As crackdown continues, the Cuban government is holding visual artist hostage, activists say

Cuban visual artist Hamlet Lavastida, detained for more than two months in Villa Marista, the feared Cuban state security headquarters in Havana, could have written the script about his arbitrary arrest.

Lavastida, who has exhibited his work deconstructing Cuba’s state propaganda and repressive tactics in major international galleries, earlier this year told Hypermedia magazine he found a clear connection between the Stalinist trials and the current repression against independent artists in Cuba.

Cuba “is a police state,” Lavastida told the magazine. Then he got a firsthand experience of what his words mean. After Lavastida returned to Cuba from Berlin, where he was an artist-in-residence at the cultural center Künstlerhaus Bethanien, Cuban state security agents arrested him on June 26, at the end of mandatory COVID-19 isolation for travelers. He meant to stay for a while and then return to Europe to visit his Polish son, but state security had other plans.

Lavastida was labeled a leader of an increasingly vocal artistic movement that staged a public protest last November demanding freedom of expression. From the moment of his detention, he has been under constant interrogation, according to his girlfriend, Katherine Bisquet, a writer and member of the 27N artistic movement.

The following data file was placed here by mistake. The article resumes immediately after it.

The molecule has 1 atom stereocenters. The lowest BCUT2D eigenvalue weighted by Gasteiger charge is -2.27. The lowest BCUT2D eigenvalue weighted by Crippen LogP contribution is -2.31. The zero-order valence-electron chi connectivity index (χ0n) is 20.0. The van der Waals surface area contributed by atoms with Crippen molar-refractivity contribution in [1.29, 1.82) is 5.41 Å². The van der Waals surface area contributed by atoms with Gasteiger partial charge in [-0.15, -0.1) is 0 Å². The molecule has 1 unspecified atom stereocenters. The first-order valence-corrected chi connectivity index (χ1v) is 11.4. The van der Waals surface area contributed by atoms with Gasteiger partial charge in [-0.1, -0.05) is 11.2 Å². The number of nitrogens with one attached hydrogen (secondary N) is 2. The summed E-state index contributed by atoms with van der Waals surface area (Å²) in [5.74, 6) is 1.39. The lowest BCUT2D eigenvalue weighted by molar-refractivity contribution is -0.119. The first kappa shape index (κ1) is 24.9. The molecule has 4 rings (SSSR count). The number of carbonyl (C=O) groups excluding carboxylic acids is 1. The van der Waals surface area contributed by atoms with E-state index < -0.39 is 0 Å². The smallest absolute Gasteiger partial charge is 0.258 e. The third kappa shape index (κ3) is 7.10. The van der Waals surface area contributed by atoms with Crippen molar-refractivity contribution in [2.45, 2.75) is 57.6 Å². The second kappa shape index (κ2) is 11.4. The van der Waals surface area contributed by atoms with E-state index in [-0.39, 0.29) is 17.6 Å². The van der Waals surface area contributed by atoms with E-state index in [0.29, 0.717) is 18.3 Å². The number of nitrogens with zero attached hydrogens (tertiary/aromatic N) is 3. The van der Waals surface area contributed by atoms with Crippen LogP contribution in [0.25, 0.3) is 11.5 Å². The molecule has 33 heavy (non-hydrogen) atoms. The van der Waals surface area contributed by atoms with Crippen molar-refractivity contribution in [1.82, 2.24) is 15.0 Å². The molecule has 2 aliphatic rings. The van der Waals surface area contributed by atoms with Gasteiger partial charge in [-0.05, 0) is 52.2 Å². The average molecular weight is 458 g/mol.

“Hamlet is imprisoned for many reasons,” Bisquet told the Miami Herald. “As a lesson to all intellectuals in exile who have a desire to come to Cuba to join the civil society; to pressure me and others to leave Cuba and thus deactivate the activists’ groups we have created; out of sheer fear and paranoia; to make him another bargaining chip, in short, for everything that serves them as a demonstration of power and control.”

“Hamlet is an artist who, due to his line of work, has studied the discourse of power with great precision,” Bisquet said. “In other words, Hamlet’s work has served as a mirror, as a reflection of the same trappings of the dictatorship. And this the government does not forgive.”

Amnesty International recently declared Lavastida a prisoner of conscience, along with other people arrested in connection to the spontaneous anti-government protests that erupted across the island on July 11. Other organizations such as Human Rights Watch and PEN International have called for his release.



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Paul, 37, is from Scotland in the UK, but currently lives and works in Bangkok. Paul has worked in different industries such as telemarketing, retail, hospitality, farming, insurance, and teaching, where he works now. He teaches at an all-girls High School in Bangkok. “It’s a lot of work, but I love my job.” Paul has an active interest in politics. His reason for writing for FBA is to offer people the facts and allow them to make up their own minds. Whilst he believes opinion columns have their place, it is also important that people can have accurate news with no bias.

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